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Judge hints at Martin Marietta clearance for Vulcan bid

by David Marcus  |  Published March 5, 2012 at 12:35 PM
Martin Marietta-makes-hostile-bid-for-Vulcan227.jpgDelaware Chancellor Leo E. Strine Jr. has never been a poker-faced judge or a simplistic one, and in extensive comments from the bench on Friday, March 2, at the end of a four-day trial, he suggested that he was leaning toward allowing Martin Marietta Materials Inc. to continue with its $4.9 billion hostile exchange offer for rival construction materials manufacturer Vulcan Materials Co. The bidder has also launched a proxy fight for five seats on Vulcan's 11-member board. Vulcan will hold its annual meeting in May.

Strine spoke so that the parties could "hear what's rambling through the judge's mind before" they write their post-trial briefs in the case, which are due on March 14, with reply briefs due nine days later. Strine will hold final argument the week of March 26, though he did not schedule the hearing on Friday.

The companies began seriously considering a friendly deal in 2010 and signed two confidentiality agreements to allow them to exchange information toward that end. The so-called confi signed on May 3, 2010, provides that both companies will be bound by its terms for two years. The confi signed two weeks later does not specify a termination date.

Neither contract contains a "standstill provision prohibiting either party from making a public offer, or any agreement by Martin Marietta to limit its holdings of Vulcan's shares," Martin Marietta claimed in a filing with the Court of Chancery on Dec. 12, the day it made its bid.

The Raleigh, N.C.-based company stressed the absence of a standstill at trial. Its lead lawyer, Robert Zimet of Skadden, Arps, Slate, Meagher & Flom LLP in New York, got both Vulcan CEO Donald James and its general counsel, Robert Wason IV, to admit that Birmingham, Ala.-based Vulcan signed confidentiality agreements with two other companies that did include standstills and thus that the lack of one in the contracts with Martin Marietta is significant.

Vulcan's lead lawyer, William Savitt of Wachtell, Lipton, Rosen & Katz, countered in cross-examinations of Martin Marietta CEO C. Howard Nye and CFO Anne Lloyd. Savitt sought to get them to admit that Lloyd extracted confidential information from Vulcan counterpart Daniel Sansone that she and Nye used to estimate the potential synergies that they might be able to achieve by merging the companies. Vulcan contends that Martin Marietta used the information in a way barred by the confidentiality agreement, and that it was so critical that Strine should bar the bidder from proceeding.

The judge seemed disinclined to do that. "Am I supposed to permanently enjoin them from making an exchange offer? How long should they be barred and blocked out?" he asked rhetorically on Friday afternoon at the end of the trial.

"There is a way to ensure that the other party to a dialogue like that does not go forth and make an unsolicited proposal. And it is well-understood and it's called a standstill," he said.

The judge was also skeptical of Vulcan's argument that Martin Marietta violated the confidentiality agreements by disclosing information about the talks in Securities and Exchange Commission filings when it made its bid in December. The agency would eventually have required Martin Marietta to reveal much of that information, Strine said.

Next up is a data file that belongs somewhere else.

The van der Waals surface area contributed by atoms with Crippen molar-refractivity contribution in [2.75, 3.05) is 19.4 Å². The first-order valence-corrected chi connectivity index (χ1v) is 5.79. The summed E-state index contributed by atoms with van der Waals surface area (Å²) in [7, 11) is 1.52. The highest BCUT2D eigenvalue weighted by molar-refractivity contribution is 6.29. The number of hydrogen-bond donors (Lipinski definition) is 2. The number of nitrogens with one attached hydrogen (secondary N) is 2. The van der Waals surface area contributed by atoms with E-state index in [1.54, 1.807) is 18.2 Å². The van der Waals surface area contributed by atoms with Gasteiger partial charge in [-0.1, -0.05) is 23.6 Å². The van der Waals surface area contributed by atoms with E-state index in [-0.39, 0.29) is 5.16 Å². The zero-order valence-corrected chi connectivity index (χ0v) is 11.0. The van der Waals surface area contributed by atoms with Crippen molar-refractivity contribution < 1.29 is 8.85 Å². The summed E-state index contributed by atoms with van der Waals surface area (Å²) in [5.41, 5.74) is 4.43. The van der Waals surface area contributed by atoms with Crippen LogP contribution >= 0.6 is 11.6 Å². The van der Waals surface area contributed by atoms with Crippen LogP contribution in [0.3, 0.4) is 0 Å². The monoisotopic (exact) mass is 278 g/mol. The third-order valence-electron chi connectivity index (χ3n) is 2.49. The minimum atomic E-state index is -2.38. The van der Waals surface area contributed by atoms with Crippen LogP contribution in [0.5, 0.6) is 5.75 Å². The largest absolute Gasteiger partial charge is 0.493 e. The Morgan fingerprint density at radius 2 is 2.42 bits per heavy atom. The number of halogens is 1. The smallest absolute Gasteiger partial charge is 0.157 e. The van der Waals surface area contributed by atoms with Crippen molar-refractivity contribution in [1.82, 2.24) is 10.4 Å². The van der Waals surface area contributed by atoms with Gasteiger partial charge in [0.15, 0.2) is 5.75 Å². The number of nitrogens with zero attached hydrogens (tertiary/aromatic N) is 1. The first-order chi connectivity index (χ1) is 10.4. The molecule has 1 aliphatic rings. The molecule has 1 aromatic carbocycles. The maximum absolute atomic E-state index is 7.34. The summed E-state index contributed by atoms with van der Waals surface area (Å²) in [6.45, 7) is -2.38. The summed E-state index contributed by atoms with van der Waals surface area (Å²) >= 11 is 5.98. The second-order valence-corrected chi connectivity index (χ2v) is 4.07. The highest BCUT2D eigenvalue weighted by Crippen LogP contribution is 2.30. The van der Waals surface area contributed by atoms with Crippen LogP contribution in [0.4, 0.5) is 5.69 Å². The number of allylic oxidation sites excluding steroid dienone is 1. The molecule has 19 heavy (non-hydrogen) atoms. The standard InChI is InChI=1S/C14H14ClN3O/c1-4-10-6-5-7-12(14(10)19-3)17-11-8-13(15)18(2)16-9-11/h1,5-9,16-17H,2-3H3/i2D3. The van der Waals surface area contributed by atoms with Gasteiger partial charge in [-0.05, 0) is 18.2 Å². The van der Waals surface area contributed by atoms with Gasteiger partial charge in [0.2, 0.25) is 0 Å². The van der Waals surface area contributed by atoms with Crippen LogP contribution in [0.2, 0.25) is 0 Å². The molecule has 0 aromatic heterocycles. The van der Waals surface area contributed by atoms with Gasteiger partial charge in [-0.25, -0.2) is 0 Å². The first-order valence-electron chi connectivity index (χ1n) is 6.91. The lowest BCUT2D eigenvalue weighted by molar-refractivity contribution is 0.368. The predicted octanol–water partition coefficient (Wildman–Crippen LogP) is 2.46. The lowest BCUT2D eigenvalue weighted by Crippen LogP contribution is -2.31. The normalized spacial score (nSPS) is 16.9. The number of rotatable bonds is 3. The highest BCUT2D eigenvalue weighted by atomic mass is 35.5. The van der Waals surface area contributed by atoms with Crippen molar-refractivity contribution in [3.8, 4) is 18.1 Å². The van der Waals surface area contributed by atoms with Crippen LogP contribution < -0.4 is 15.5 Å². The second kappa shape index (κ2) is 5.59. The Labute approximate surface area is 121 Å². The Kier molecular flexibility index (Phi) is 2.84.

The judge also didn't absolve Martin Marietta of all wrongdoing. The bidder clearly signed two confidentiality agreements, and, Strine said, "that's pretty difficult rapids to run, to say that there was no use" of the information gained in talks held under the agreements. "Martin Marietta puts itself in a kind of awkward position," he said.

It also leaves the judge in a quandary. Strine referred twice in his comments to the policy implications of the case. On the one hand, as he said at the beginning of his remarks, he doesn't want to give Vulcan a standstill agreement for which it did
not bargain. On the other, he doesn't want to allow Martin Marietta to violate a contract with impunity.

Still, Strine may be skeptical about the severity of the breach. He suggested in his comments that Martin Marietta estimated that there would be about $200 million in potential synergies before the talks between Lloyd and Sansone and that the figure rose to $300 million thereafter, but the judge refused to fixate on that fact. "I don't think any of them know exactly what synergies they would ultimately get," he said. "There's a certain rough approximation and crudeness that comes to capitalism, and then you get inside and you squeeze and you squeeze."

However he rules, Strine's opinion will be important for lawyers in future deals.

"This could be a good kind of case study to be used in a kind of M&A boot camp if you were doing a business school scenario around an M&A deal where a lot of people could learn lessons, lawyers, clients, bankers," he said. "And it's not to mean that people didn't proceed in good faith or that people weren't experienced. I think each side would, if it looked itself in the mirror, say, 'I wouldn't have done this this way' in retrospect."
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Tags: Anne Lloyd | C. Howard Nye | confi | confidentiality agreements | Daniel Sansone | Delaware Court of Chancery | Donald James | Leo E. Strine Jr. | Martin Marietta Materials Inc. | Robert Wason IV | Robert Zimet | Securities and Exchange Commission | Skadden Arps | Slate Meagher & Flom LLP | Vulcan Materials Co. | Wachtell Lipton Rosen & Katz | William Savitt

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